Tina is still in school. Shalini is thrilled to see that Monty agrees with her about Tina’s mental capabilities. But much to her disgust, Monty and Tina are soon billing and cooing. We agree that Rishi, in his late twenties, looked much younger.

Shalini is not the only person disgusted with the Monty-Tina romance; Kabira, watching from hiding, is also wondering who Monty is.

But Monty has bigger problems – the sight of the estate brings back his visions and he hears the signature tune… he doesn’t yet recall his past birth or that he’s reincarnated, and the confusion is palpable. The visions are getting stronger, and more defined, and Monty is curious enough to ask the locals about the estate. The bits and pieces he gets from different people make him increasingly disturbed.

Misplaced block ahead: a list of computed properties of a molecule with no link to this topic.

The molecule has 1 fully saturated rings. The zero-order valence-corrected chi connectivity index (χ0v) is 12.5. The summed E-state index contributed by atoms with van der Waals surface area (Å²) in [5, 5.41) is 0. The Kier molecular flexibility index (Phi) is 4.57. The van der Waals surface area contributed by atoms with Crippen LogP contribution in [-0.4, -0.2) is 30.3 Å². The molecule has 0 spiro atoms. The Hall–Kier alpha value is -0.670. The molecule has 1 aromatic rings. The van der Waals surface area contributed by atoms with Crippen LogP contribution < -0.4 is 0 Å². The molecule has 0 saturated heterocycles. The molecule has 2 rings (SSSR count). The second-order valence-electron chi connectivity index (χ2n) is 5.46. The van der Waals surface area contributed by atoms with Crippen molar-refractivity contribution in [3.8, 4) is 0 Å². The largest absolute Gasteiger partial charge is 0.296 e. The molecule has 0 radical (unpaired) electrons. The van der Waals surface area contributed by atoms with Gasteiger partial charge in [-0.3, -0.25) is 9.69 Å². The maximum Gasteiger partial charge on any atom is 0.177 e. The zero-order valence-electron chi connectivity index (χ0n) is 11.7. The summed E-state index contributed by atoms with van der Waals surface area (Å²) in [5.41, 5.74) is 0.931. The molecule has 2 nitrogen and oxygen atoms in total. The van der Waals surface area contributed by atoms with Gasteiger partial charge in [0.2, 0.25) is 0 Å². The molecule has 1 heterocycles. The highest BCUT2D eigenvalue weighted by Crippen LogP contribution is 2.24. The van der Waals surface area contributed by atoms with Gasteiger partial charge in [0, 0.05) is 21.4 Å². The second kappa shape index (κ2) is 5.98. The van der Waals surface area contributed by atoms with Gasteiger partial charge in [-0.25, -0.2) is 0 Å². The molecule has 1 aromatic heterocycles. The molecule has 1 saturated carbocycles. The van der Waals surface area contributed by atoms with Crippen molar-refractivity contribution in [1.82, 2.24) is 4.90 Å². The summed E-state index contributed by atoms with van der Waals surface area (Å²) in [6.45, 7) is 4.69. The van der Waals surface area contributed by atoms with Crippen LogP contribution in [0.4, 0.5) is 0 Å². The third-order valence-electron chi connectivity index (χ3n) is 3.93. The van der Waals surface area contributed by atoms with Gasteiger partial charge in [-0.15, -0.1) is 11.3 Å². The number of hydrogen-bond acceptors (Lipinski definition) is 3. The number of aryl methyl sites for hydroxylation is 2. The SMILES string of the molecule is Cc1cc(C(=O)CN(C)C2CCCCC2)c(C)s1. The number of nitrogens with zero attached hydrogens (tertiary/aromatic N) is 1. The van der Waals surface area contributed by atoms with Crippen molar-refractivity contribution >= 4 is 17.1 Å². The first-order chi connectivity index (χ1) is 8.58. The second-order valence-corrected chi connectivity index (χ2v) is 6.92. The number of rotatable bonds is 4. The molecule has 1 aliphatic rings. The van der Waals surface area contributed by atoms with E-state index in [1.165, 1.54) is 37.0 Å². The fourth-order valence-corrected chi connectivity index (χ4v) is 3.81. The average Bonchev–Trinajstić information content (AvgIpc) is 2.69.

And so he learns about how Ravi Verma’s mother and daughter left the estate and how Kamini became Rani Sahiba, on behalf of Sir Juda, who’s the power behind the throne.

Soon, Monty is semi-stalking Rani Sahiba, and the tension is building up. We both agree that we would be afraid of Rishi in this mood. Kamini is getting unnerved and Tina is getting increasingly upset with her boyfriend.

We soon learn that Kabira was responsible for the death of Kamini’s brother. And there’s a reason why his daughter is the Rani Sahiba’s ward. Soon, Monty is filling Kabira in on the real story. We are happy that Kabira takes his time believing the story.

Monty is still remembering his past in bits and pieces. (But Shalini and I are too busy ogling Rishi in his all-black look to worry about the story.)